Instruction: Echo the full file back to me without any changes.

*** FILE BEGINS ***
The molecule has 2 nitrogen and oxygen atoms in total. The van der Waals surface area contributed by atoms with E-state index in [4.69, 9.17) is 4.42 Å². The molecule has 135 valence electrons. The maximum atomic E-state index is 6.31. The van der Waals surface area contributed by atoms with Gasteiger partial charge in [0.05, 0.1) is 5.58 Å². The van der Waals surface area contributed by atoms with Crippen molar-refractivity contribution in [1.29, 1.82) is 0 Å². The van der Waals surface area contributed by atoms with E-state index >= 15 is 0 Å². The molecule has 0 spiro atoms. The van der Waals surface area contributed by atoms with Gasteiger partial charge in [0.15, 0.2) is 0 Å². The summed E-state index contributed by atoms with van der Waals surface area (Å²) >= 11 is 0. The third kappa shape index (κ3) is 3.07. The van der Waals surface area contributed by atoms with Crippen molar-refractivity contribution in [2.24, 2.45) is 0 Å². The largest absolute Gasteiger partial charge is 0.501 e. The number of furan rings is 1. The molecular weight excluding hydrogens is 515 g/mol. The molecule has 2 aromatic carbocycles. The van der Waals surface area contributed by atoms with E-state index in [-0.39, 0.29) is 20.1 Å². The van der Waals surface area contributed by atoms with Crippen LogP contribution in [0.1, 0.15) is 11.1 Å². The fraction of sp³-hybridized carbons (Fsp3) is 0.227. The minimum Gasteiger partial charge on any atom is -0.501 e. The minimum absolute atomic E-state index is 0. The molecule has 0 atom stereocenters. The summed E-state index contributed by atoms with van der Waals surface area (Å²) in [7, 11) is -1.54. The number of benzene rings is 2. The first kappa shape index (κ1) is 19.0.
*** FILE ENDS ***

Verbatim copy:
The molecule has 2 nitrogen and oxygen atoms in total. The van der Waals surface area contributed by atoms with E-state index in [4.69, 9.17) is 4.42 Å². The molecule has 135 valence electrons. The maximum atomic E-state index is 6.31. The van der Waals surface area contributed by atoms with Gasteiger partial charge in [0.05, 0.1) is 5.58 Å². The van der Waals surface area contributed by atoms with Crippen molar-refractivity contribution in [1.29, 1.82) is 0 Å². The van der Waals surface area contributed by atoms with E-state index >= 15 is 0 Å². The molecule has 0 spiro atoms. The van der Waals surface area contributed by atoms with Gasteiger partial charge in [0.15, 0.2) is 0 Å². The summed E-state index contributed by atoms with van der Waals surface area (Å²) >= 11 is 0. The third kappa shape index (κ3) is 3.07. The van der Waals surface area contributed by atoms with Crippen molar-refractivity contribution in [2.24, 2.45) is 0 Å². The largest absolute Gasteiger partial charge is 0.501 e. The number of furan rings is 1. The molecular weight excluding hydrogens is 515 g/mol. The molecule has 2 aromatic carbocycles. The van der Waals surface area contributed by atoms with E-state index in [-0.39, 0.29) is 20.1 Å². The van der Waals surface area contributed by atoms with Crippen LogP contribution in [0.1, 0.15) is 11.1 Å². The fraction of sp³-hybridized carbons (Fsp3) is 0.227. The minimum Gasteiger partial charge on any atom is -0.501 e. The minimum absolute atomic E-state index is 0. The molecule has 0 atom stereocenters. The summed E-state index contributed by atoms with van der Waals surface area (Å²) in [7, 11) is -1.54. The number of benzene rings is 2. The first kappa shape index (κ1) is 19.0.